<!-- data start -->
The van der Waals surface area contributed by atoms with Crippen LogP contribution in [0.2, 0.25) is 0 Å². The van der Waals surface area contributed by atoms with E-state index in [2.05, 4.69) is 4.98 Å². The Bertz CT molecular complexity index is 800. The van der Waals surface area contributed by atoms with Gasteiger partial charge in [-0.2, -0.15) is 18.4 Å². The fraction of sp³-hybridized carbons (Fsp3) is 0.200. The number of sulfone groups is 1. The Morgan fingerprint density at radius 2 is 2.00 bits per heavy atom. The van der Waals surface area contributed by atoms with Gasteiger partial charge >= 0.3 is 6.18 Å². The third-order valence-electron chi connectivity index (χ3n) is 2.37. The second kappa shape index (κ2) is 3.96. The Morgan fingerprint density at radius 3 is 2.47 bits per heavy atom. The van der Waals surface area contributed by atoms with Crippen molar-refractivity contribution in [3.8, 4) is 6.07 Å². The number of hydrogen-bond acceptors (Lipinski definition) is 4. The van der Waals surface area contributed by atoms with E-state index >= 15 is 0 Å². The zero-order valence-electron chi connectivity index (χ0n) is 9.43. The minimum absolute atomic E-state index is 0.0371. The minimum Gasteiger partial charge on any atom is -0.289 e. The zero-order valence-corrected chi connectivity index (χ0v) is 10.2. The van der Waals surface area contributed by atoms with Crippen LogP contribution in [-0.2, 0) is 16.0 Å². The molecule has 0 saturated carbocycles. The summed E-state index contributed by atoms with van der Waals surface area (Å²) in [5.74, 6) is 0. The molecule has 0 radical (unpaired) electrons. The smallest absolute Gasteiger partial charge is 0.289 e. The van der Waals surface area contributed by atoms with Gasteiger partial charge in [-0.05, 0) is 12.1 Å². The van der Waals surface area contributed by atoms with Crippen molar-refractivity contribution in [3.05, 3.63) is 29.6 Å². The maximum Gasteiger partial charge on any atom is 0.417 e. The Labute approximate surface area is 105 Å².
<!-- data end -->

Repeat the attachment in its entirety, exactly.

The van der Waals surface area contributed by atoms with Crippen LogP contribution in [0.2, 0.25) is 0 Å². The van der Waals surface area contributed by atoms with E-state index in [2.05, 4.69) is 4.98 Å². The Bertz CT molecular complexity index is 800. The van der Waals surface area contributed by atoms with Gasteiger partial charge in [-0.2, -0.15) is 18.4 Å². The fraction of sp³-hybridized carbons (Fsp3) is 0.200. The number of sulfone groups is 1. The Morgan fingerprint density at radius 2 is 2.00 bits per heavy atom. The van der Waals surface area contributed by atoms with Gasteiger partial charge >= 0.3 is 6.18 Å². The third-order valence-electron chi connectivity index (χ3n) is 2.37. The second kappa shape index (κ2) is 3.96. The Morgan fingerprint density at radius 3 is 2.47 bits per heavy atom. The van der Waals surface area contributed by atoms with Crippen molar-refractivity contribution in [3.8, 4) is 6.07 Å². The number of hydrogen-bond acceptors (Lipinski definition) is 4. The van der Waals surface area contributed by atoms with E-state index >= 15 is 0 Å². The zero-order valence-electron chi connectivity index (χ0n) is 9.43. The minimum absolute atomic E-state index is 0.0371. The minimum Gasteiger partial charge on any atom is -0.289 e. The zero-order valence-corrected chi connectivity index (χ0v) is 10.2. The van der Waals surface area contributed by atoms with Crippen LogP contribution in [-0.2, 0) is 16.0 Å². The molecule has 0 saturated carbocycles. The summed E-state index contributed by atoms with van der Waals surface area (Å²) in [5.74, 6) is 0. The molecule has 0 radical (unpaired) electrons. The smallest absolute Gasteiger partial charge is 0.289 e. The van der Waals surface area contributed by atoms with Gasteiger partial charge in [-0.05, 0) is 12.1 Å². The van der Waals surface area contributed by atoms with Crippen molar-refractivity contribution in [3.05, 3.63) is 29.6 Å². The maximum Gasteiger partial charge on any atom is 0.417 e. The Labute approximate surface area is 105 Å².